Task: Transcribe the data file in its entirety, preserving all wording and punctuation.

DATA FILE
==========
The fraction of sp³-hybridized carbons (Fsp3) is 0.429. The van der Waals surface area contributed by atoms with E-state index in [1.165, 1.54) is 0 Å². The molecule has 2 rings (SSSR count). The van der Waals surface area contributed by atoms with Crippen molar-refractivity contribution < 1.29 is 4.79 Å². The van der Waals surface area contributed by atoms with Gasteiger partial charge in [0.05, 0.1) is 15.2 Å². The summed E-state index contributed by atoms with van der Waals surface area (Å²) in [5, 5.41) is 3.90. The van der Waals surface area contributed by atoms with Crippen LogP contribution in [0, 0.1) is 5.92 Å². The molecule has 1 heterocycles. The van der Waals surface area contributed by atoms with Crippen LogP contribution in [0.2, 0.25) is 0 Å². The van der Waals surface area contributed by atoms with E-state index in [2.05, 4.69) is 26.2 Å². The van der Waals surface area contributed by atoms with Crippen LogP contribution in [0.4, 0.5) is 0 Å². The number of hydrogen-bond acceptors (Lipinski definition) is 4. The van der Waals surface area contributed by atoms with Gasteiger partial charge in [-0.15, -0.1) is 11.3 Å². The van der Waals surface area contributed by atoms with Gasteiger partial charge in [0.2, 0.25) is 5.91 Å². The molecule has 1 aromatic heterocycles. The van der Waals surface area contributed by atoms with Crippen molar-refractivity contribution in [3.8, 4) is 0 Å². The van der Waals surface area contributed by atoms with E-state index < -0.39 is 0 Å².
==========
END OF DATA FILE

The fraction of sp³-hybridized carbons (Fsp3) is 0.429. The van der Waals surface area contributed by atoms with E-state index in [1.165, 1.54) is 0 Å². The molecule has 2 rings (SSSR count). The van der Waals surface area contributed by atoms with Crippen molar-refractivity contribution < 1.29 is 4.79 Å². The van der Waals surface area contributed by atoms with Gasteiger partial charge in [0.05, 0.1) is 15.2 Å². The summed E-state index contributed by atoms with van der Waals surface area (Å²) in [5, 5.41) is 3.90. The van der Waals surface area contributed by atoms with Crippen LogP contribution in [0, 0.1) is 5.92 Å². The molecule has 1 heterocycles. The van der Waals surface area contributed by atoms with Crippen LogP contribution in [0.2, 0.25) is 0 Å². The van der Waals surface area contributed by atoms with E-state index in [2.05, 4.69) is 26.2 Å². The van der Waals surface area contributed by atoms with Crippen LogP contribution in [0.4, 0.5) is 0 Å². The number of hydrogen-bond acceptors (Lipinski definition) is 4. The van der Waals surface area contributed by atoms with Gasteiger partial charge in [-0.15, -0.1) is 11.3 Å². The van der Waals surface area contributed by atoms with Gasteiger partial charge in [0.2, 0.25) is 5.91 Å². The molecule has 1 aromatic heterocycles. The van der Waals surface area contributed by atoms with Crippen molar-refractivity contribution in [3.8, 4) is 0 Å². The van der Waals surface area contributed by atoms with E-state index < -0.39 is 0 Å².